SpaceX launched its first batch of Starlink satellites that will be able to connect directly to cell phones ahead of planned testing later this year.
The company launched six Starlink satellites with this capability with a batch of 15 other Starlink birds aboard a Falcon 9 rocket late last night. SpaceX obtained approval from U.S. regulators last month to test the satellites in partnership with T-Mobile. SpaceX has a number of other partnerships with native telecom companies in countries including Australia, Canada and Japan.
The approval, which was granted by the U.S. Federal Communications Commission, was for a 180-day period. SpaceX said the tests would eventually involve 840 satellites transmitting 4G connectivity to around 2,000 unmodified smartphones. The satellites will act as “cell phone towers in space,” according to Starlink’s website.
The website estimates that texting will become available this year, with voice and data services starting in 2025 and connection for Internet of Things devices also in 2025, though SpaceX will need to get regulatory approval before commencing commercial service.
While SpaceX CEO Elon Musk said that the service “will allow for mobile phone connectivity anywhere on Earth,” he added some realistic caveats: “While this is a great solution for locations with no cellular connectivity, it is not meaningfully competitive with existing terrestrial cellular networks.”
This will allow for mobile phone connectivity anywhere on Earth.
Note, this only supports ~7Mb per beam and the beams are very big, so while this is a great solution for locations with no cellular connectivity, it is not meaningfully competitive with existing terrestrial… https://t.co/ymHpw8XBHl
— Elon Musk (@elonmusk) January 3, 2024
But even with these limitations, there is undoubtably a race among companies looking to take a share of the direct-to-cell market. Other players include Lynk, which has debuted services in Palau, Amazon’s Project Kuiper and AST SpaceMobile. Kuiper — which is a more general competitor to SpaceX’s Starlink constellation — announced its own partnership with Verizon in 2021, while AST’s telco partners include AT&T and Vodafone.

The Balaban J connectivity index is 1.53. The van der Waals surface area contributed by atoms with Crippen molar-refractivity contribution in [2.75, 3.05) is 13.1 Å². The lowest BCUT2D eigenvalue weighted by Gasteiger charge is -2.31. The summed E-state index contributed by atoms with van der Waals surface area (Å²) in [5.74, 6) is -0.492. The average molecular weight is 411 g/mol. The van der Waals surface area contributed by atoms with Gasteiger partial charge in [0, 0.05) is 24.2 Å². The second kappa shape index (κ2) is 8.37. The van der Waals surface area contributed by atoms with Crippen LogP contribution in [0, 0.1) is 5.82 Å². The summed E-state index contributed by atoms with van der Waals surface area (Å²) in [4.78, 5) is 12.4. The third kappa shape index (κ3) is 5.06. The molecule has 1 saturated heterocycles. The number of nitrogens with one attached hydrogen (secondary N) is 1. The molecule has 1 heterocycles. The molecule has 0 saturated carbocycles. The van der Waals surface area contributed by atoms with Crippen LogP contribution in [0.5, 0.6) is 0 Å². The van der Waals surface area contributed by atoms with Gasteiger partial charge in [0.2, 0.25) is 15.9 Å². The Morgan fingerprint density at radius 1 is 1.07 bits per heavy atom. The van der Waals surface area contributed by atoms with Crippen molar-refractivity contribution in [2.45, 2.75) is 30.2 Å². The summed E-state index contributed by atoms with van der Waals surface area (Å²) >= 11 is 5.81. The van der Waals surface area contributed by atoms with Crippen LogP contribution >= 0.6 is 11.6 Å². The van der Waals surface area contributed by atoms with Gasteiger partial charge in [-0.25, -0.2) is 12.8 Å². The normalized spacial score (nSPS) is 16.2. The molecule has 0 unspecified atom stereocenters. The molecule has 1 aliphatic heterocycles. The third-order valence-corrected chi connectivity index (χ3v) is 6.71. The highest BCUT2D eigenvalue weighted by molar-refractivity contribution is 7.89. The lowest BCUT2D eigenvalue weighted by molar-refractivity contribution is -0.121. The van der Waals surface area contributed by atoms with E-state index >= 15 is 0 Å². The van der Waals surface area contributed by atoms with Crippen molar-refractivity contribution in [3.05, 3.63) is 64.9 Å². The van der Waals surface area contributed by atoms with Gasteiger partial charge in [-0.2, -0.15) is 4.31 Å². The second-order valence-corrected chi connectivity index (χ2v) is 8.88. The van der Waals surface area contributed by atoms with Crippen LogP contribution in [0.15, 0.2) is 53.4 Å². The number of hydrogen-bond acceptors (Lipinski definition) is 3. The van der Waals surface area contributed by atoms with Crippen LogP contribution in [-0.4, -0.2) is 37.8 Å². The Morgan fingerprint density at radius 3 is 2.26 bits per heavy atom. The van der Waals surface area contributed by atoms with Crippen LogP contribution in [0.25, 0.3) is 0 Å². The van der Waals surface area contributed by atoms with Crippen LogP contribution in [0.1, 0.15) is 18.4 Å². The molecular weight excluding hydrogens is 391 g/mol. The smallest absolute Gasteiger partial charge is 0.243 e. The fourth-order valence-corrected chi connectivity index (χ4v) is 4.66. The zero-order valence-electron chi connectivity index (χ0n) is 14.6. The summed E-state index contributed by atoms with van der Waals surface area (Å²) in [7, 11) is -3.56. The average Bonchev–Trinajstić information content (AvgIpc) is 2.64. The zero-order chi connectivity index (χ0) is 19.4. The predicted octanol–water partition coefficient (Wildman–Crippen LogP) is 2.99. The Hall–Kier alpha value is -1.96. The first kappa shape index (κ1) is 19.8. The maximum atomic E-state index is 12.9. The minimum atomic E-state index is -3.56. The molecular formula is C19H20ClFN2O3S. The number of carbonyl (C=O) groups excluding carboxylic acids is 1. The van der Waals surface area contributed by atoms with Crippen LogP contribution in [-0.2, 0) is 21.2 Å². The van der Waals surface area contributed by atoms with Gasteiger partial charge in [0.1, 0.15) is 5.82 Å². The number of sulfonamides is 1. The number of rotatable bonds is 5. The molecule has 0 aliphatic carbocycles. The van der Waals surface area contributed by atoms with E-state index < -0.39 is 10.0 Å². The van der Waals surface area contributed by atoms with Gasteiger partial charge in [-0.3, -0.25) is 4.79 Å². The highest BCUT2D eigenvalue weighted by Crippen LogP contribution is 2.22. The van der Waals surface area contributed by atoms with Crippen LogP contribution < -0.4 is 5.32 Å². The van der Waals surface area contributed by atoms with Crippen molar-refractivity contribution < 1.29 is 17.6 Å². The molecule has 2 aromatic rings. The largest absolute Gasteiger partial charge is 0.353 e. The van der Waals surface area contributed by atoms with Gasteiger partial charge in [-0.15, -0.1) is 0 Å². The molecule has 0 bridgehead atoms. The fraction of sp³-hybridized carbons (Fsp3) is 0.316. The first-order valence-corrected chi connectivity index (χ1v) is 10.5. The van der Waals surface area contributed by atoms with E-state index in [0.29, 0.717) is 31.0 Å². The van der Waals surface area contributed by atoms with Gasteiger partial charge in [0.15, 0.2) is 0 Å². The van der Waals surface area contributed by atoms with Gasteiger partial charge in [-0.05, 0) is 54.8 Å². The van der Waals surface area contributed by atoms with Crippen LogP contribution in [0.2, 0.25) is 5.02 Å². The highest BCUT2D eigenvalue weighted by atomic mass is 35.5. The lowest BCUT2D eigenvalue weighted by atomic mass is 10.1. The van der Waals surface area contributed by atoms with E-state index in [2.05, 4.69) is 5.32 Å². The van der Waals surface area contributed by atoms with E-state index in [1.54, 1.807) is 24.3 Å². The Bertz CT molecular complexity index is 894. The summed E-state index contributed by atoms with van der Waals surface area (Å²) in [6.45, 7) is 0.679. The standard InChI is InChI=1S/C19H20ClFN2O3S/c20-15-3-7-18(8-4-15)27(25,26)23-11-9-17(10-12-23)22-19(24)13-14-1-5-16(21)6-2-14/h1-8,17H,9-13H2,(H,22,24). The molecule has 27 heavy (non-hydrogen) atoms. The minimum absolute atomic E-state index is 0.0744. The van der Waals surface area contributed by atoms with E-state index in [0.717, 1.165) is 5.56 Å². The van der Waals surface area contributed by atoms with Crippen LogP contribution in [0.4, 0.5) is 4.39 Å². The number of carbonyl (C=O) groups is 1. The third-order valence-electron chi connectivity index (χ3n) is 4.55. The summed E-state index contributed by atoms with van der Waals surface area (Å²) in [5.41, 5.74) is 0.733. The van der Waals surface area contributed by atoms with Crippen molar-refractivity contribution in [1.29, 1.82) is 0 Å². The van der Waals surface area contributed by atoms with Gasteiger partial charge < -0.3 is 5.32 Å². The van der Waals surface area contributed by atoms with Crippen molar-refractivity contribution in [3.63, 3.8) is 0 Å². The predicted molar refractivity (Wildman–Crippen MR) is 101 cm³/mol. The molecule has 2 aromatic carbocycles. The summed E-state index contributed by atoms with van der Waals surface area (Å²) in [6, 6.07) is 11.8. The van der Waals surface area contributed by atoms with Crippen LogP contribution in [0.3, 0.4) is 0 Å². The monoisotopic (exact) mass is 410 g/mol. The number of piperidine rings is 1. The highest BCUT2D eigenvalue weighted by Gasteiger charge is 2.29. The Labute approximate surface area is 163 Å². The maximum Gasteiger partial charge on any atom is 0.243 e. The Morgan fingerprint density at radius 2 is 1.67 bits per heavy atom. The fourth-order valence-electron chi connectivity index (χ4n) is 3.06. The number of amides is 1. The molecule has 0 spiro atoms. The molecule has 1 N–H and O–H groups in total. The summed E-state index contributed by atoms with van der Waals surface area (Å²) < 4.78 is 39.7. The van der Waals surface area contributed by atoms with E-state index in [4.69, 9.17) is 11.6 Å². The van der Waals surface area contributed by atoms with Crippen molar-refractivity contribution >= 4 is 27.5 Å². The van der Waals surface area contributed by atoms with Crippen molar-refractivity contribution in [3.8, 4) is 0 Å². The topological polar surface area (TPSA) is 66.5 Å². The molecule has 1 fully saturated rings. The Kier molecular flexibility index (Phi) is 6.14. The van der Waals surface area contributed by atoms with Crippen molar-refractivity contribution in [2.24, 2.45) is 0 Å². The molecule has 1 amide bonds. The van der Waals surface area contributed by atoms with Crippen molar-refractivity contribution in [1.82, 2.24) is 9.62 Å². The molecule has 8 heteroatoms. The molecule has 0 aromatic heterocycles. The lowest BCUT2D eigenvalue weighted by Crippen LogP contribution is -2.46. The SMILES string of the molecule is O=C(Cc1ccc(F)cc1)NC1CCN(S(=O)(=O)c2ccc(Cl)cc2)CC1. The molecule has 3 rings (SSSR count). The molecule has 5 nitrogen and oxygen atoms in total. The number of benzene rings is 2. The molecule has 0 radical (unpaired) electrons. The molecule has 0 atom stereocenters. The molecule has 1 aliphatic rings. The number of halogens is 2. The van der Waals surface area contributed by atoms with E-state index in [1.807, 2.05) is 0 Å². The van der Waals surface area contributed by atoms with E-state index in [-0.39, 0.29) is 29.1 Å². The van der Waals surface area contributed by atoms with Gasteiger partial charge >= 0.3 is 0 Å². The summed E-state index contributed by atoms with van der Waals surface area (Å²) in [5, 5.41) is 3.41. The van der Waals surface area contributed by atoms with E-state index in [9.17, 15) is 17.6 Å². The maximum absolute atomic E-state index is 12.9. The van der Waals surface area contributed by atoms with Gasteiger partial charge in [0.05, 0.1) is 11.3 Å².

SpaceX has launched its first batch of Starlink satellites that are capable of directly connecting to cell phones. The company launched six satellites with this capability alongside 15 other Starlink satellites aboard a Falcon 9 rocket. SpaceX has received approval from U.S. regulators to test the satellites in partnership with T-Mobile, and it has partnerships with telecom companies in other countries as well. The tests will involve 840 satellites transmitting 4G connectivity to around 2,000 unmodified smartphones. According to Starlink’s website, the satellites will act as “cell phone towers in space.” While texting will become available this year, voice and data services and connectivity for Internet of Things devices are estimated to start in 2025. However, regulatory approval will be required before commercial service can begin. SpaceX CEO Elon Musk noted that while the service will provide mobile phone connectivity anywhere on Earth, it is not expected to be competitive with existing terrestrial cellular networks. Other companies, such as Lynk, Amazon’s Project Kuiper, and AST SpaceMobile, are also competing in the direct-to-cell market.